Compare Used Cars With Confidence: A Guide to Ease Your Shopping Process
Shopping for a used car can be tough, especially if you can’t decide between two cars. It’s even harder to shop between identical cars – like two 2019 Toyota Corollas. After all, no two used cars are alike. Every used car will be in a different condition, have different mileage counts on the odometers, and have different features. If you’re having trouble deciding, here is a guide to make the car shopping process easier by letting you know what to look for when comparing cars.
Compare the features of both cars
When comparing two cars, it’s important to look at the features both offer. Using our previous example of comparing two 2019 Toyota Corollas, we suggest comparing the trim levels of each and noting the features each one has. For example, if one Corolla is an XLE trim, it will have heated front seats with power adjustability, but if the other is an SE, it won’t.
If these features are important to you, the Corolla XLE trim level is the one to get. Just note that it will have a higher price. We suggest taking inventory of your must-have features when shopping for a car to weed out the cars and trim levels you don’t want.
Check the mileage on both cars
This one is a no-brainer, but it’s important to compare the mileage between the cars you’re interested in. Although it’s easy to advise going with the car with the lowest mileage, there could be other factors that make it less appealing than the other cars.
For example, let’s say you’re comparing two Toyota Corollas and the base LE model has only 15,000 miles on the clock, but the XSE model has 30,000. In that case, it would be better to go with the higher-trim model. This is also true if one car is in better condition than the other.
Check the condition of each car
We don’t expect you to have X-ray vision when comparing used cars, but it pays to look at each car closely. Look under the hood and underneath the car for any signs of rust or damage. Check the trunk area and interior for any watermarks, which could be signs of leaks. Check around the engine for any tell-tale signs of fluid leaks, and listen closely for any weird noises.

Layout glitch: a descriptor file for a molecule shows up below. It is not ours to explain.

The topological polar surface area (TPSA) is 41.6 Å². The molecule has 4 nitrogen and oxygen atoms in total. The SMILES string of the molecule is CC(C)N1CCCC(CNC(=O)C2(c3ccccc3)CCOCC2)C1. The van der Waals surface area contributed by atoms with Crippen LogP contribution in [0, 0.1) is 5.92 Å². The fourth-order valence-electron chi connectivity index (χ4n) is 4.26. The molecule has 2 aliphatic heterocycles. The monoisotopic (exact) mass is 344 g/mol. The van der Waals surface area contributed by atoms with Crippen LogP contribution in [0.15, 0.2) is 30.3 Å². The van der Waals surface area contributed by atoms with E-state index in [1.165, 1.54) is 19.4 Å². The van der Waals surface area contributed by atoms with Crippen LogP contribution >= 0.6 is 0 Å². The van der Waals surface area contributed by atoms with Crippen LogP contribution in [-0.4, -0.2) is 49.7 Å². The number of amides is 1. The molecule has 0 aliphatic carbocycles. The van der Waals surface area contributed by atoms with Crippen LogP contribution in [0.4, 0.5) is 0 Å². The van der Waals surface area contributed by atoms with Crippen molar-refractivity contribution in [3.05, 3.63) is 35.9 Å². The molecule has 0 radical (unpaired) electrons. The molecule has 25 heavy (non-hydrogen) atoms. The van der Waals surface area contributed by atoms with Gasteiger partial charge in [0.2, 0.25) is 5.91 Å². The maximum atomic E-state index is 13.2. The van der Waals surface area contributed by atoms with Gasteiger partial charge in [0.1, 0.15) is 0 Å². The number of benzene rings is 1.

You don’t have to be a mechanic to inspect a car and know it’s not running properly. However, when you pick the car that you want to buy, we recommend having a pre-purchase inspection done before making the final purchase.
Evaluate each car with a thorough test drive
The test drive is the most important part of the research process. Again, you don’t need to be a professional driver to determine which car is right for you. We recommend listening to the way the car operates while driving.
Are there any squeaks or rattles? Do you notice any vibrations when accelerating or braking? Also, which car feels right to you? Ultimately, a car could have everything you want in it and not feel like the right one due to having uncomfortable seats or not enough head or legroom. That said, drive the car like you normally would every day for around 30 minutes to get a good feel for it.
Which car has a better warranty?
Another factor to consider is the type of warranty offered with each used car. If one of the cars you’re comparing is a certified pre-owned unit, it will have some of the new car warranty left in addition to another year. That could make it more attractive than the other cars.
On the flip side, some used cars come “as is,” which means they don’t have a warranty. This could be a deal-breaker in some cases, so it’s important to ask the salesperson about the warranty information.
Check the vehicle history reports of each car
Whether you’re comparing cars at different dealerships or private parties, it’s important to obtain a vehicle history report on each. Sites like CarFax and AutoCheck are great places to start and will tell you the service and repair history, title condition, and any previous accidents for each car. When comparing cars, we recommend going with the car with a cleaner history than the rest.
Last but not least, compare the pricing between the cars you’re comparing. Obviously, the lower the price, the better, but not always. It’s better to determine whether the price attached to each car makes it a better value.
For example, the base Toyota Corolla LE will be priced lower than a top-trim Corolla XSE. But if the higher trim level has more miles on the clock but more features, it could still be a better value in the end.
Comparing used cars while shopping isn’t rocket science
Although comparing two or more used cars during the shopping process can be overwhelming, it’s not rocket science. Take your time and compare the cars as objectively as possible without emphasizing too much emotion in any one of them. If you need more help, we suggest checking out the side-by-side comparison tool on Edmunds.